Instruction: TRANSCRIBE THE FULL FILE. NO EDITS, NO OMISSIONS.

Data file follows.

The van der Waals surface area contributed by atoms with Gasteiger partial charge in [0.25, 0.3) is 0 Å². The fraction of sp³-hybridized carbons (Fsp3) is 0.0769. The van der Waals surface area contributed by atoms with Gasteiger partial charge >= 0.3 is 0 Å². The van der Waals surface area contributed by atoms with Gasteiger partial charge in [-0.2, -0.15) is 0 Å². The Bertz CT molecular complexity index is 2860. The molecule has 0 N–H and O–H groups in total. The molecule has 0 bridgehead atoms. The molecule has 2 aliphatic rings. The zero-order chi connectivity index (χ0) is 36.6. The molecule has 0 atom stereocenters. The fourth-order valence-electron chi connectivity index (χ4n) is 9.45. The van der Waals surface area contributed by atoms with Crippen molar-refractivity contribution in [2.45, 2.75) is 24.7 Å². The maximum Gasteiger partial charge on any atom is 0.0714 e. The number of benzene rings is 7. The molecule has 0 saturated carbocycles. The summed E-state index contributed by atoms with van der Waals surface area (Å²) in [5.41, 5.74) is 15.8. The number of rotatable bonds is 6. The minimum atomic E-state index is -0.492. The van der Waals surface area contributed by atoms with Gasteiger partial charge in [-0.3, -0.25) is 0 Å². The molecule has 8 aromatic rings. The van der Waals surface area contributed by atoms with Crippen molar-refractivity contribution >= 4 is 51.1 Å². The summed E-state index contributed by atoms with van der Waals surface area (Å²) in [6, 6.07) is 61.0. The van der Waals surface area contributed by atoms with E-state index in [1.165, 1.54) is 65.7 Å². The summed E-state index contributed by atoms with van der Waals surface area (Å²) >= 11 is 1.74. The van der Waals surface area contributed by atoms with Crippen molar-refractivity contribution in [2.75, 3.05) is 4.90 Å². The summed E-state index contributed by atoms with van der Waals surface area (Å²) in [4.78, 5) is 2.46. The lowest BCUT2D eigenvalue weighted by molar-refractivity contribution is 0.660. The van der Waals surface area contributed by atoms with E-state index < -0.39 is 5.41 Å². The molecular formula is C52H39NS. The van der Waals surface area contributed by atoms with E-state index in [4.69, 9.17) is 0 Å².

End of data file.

The van der Waals surface area contributed by atoms with Gasteiger partial charge in [0.25, 0.3) is 0 Å². The fraction of sp³-hybridized carbons (Fsp3) is 0.0769. The van der Waals surface area contributed by atoms with Gasteiger partial charge >= 0.3 is 0 Å². The van der Waals surface area contributed by atoms with Gasteiger partial charge in [-0.2, -0.15) is 0 Å². The Bertz CT molecular complexity index is 2860. The molecule has 0 N–H and O–H groups in total. The molecule has 0 bridgehead atoms. The molecule has 2 aliphatic rings. The zero-order chi connectivity index (χ0) is 36.6. The molecule has 0 atom stereocenters. The fourth-order valence-electron chi connectivity index (χ4n) is 9.45. The van der Waals surface area contributed by atoms with Crippen molar-refractivity contribution in [2.45, 2.75) is 24.7 Å². The maximum Gasteiger partial charge on any atom is 0.0714 e. The number of benzene rings is 7. The molecule has 0 saturated carbocycles. The summed E-state index contributed by atoms with van der Waals surface area (Å²) in [5.41, 5.74) is 15.8. The number of rotatable bonds is 6. The minimum atomic E-state index is -0.492. The van der Waals surface area contributed by atoms with Gasteiger partial charge in [-0.3, -0.25) is 0 Å². The molecule has 8 aromatic rings. The van der Waals surface area contributed by atoms with Crippen molar-refractivity contribution >= 4 is 51.1 Å². The summed E-state index contributed by atoms with van der Waals surface area (Å²) in [6, 6.07) is 61.0. The van der Waals surface area contributed by atoms with E-state index in [1.165, 1.54) is 65.7 Å². The summed E-state index contributed by atoms with van der Waals surface area (Å²) >= 11 is 1.74. The van der Waals surface area contributed by atoms with Crippen molar-refractivity contribution in [2.75, 3.05) is 4.90 Å². The summed E-state index contributed by atoms with van der Waals surface area (Å²) in [4.78, 5) is 2.46. The lowest BCUT2D eigenvalue weighted by molar-refractivity contribution is 0.660. The van der Waals surface area contributed by atoms with E-state index < -0.39 is 5.41 Å². The molecular formula is C52H39NS. The van der Waals surface area contributed by atoms with E-state index in [4.69, 9.17) is 0 Å².